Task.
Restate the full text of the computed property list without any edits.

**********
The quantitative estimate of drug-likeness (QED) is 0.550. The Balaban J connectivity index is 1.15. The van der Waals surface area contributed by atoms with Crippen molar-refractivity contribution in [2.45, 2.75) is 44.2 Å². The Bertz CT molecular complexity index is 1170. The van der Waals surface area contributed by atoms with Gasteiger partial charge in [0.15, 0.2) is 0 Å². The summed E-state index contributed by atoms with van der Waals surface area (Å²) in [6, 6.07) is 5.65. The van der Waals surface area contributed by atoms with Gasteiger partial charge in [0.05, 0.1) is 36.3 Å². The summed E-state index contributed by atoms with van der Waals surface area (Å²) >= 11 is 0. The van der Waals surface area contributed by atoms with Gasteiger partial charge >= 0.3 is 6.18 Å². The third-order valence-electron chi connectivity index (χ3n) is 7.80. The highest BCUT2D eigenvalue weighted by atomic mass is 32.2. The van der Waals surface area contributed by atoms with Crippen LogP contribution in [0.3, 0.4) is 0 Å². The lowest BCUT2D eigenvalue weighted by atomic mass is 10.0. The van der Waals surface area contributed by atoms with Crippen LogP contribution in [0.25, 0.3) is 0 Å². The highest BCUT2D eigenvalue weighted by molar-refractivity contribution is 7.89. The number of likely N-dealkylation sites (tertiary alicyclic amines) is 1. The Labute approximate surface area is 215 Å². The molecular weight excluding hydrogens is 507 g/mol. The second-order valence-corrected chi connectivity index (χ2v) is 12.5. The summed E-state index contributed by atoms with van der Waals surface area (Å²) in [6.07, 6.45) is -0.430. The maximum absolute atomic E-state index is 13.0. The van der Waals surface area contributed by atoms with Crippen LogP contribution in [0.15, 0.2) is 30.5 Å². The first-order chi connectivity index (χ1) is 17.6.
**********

The quantitative estimate of drug-likeness (QED) is 0.550. The Balaban J connectivity index is 1.15. The van der Waals surface area contributed by atoms with Crippen molar-refractivity contribution in [2.45, 2.75) is 44.2 Å². The Bertz CT molecular complexity index is 1170. The van der Waals surface area contributed by atoms with Gasteiger partial charge in [0.15, 0.2) is 0 Å². The summed E-state index contributed by atoms with van der Waals surface area (Å²) in [6, 6.07) is 5.65. The van der Waals surface area contributed by atoms with Gasteiger partial charge in [0.05, 0.1) is 36.3 Å². The summed E-state index contributed by atoms with van der Waals surface area (Å²) >= 11 is 0. The van der Waals surface area contributed by atoms with Gasteiger partial charge >= 0.3 is 6.18 Å². The third-order valence-electron chi connectivity index (χ3n) is 7.80. The highest BCUT2D eigenvalue weighted by atomic mass is 32.2. The van der Waals surface area contributed by atoms with Crippen LogP contribution in [0.3, 0.4) is 0 Å². The lowest BCUT2D eigenvalue weighted by atomic mass is 10.0. The van der Waals surface area contributed by atoms with Crippen LogP contribution in [0.25, 0.3) is 0 Å². The highest BCUT2D eigenvalue weighted by molar-refractivity contribution is 7.89. The number of likely N-dealkylation sites (tertiary alicyclic amines) is 1. The Labute approximate surface area is 215 Å². The molecular weight excluding hydrogens is 507 g/mol. The second-order valence-corrected chi connectivity index (χ2v) is 12.5. The summed E-state index contributed by atoms with van der Waals surface area (Å²) in [6.07, 6.45) is -0.430. The maximum absolute atomic E-state index is 13.0. The van der Waals surface area contributed by atoms with Crippen LogP contribution in [0.15, 0.2) is 30.5 Å². The first-order chi connectivity index (χ1) is 17.6.